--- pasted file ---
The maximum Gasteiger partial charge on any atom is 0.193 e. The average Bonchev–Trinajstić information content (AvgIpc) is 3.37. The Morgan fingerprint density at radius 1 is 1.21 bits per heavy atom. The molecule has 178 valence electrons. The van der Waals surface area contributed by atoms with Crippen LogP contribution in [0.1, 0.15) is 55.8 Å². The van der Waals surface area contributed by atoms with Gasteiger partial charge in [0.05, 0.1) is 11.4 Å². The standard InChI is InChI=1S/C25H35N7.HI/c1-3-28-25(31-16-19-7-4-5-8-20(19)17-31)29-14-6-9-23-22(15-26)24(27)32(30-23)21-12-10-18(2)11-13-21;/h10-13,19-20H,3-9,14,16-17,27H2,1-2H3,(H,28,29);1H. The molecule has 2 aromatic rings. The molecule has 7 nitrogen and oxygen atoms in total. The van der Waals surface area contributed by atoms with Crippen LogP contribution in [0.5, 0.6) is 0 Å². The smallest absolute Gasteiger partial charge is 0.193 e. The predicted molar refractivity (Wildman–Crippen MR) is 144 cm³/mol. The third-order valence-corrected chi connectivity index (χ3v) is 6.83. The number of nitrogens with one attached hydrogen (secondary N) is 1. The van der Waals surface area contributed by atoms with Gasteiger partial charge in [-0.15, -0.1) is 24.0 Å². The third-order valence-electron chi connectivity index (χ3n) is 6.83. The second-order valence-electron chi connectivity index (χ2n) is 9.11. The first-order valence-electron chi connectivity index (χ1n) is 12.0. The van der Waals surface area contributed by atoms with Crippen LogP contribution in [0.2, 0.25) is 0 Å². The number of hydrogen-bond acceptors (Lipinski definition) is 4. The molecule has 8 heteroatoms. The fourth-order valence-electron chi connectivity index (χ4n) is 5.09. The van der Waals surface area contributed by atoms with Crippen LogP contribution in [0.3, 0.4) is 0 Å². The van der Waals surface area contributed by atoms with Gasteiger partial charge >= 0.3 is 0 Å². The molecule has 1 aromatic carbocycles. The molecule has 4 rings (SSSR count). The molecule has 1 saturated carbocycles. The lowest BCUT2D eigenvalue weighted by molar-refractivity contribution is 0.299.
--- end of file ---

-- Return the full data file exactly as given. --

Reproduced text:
The maximum Gasteiger partial charge on any atom is 0.193 e. The average Bonchev–Trinajstić information content (AvgIpc) is 3.37. The Morgan fingerprint density at radius 1 is 1.21 bits per heavy atom. The molecule has 178 valence electrons. The van der Waals surface area contributed by atoms with Crippen LogP contribution in [0.1, 0.15) is 55.8 Å². The van der Waals surface area contributed by atoms with Gasteiger partial charge in [0.05, 0.1) is 11.4 Å². The standard InChI is InChI=1S/C25H35N7.HI/c1-3-28-25(31-16-19-7-4-5-8-20(19)17-31)29-14-6-9-23-22(15-26)24(27)32(30-23)21-12-10-18(2)11-13-21;/h10-13,19-20H,3-9,14,16-17,27H2,1-2H3,(H,28,29);1H. The molecule has 2 aromatic rings. The molecule has 7 nitrogen and oxygen atoms in total. The van der Waals surface area contributed by atoms with Crippen LogP contribution in [0.5, 0.6) is 0 Å². The smallest absolute Gasteiger partial charge is 0.193 e. The predicted molar refractivity (Wildman–Crippen MR) is 144 cm³/mol. The third-order valence-corrected chi connectivity index (χ3v) is 6.83. The number of nitrogens with one attached hydrogen (secondary N) is 1. The van der Waals surface area contributed by atoms with Gasteiger partial charge in [-0.15, -0.1) is 24.0 Å². The third-order valence-electron chi connectivity index (χ3n) is 6.83. The second-order valence-electron chi connectivity index (χ2n) is 9.11. The first-order valence-electron chi connectivity index (χ1n) is 12.0. The van der Waals surface area contributed by atoms with Crippen LogP contribution in [0.2, 0.25) is 0 Å². The number of hydrogen-bond acceptors (Lipinski definition) is 4. The molecule has 8 heteroatoms. The fourth-order valence-electron chi connectivity index (χ4n) is 5.09. The van der Waals surface area contributed by atoms with Crippen LogP contribution in [0.3, 0.4) is 0 Å². The van der Waals surface area contributed by atoms with Gasteiger partial charge >= 0.3 is 0 Å². The molecule has 1 aromatic carbocycles. The molecule has 4 rings (SSSR count). The molecule has 1 saturated carbocycles. The lowest BCUT2D eigenvalue weighted by molar-refractivity contribution is 0.299.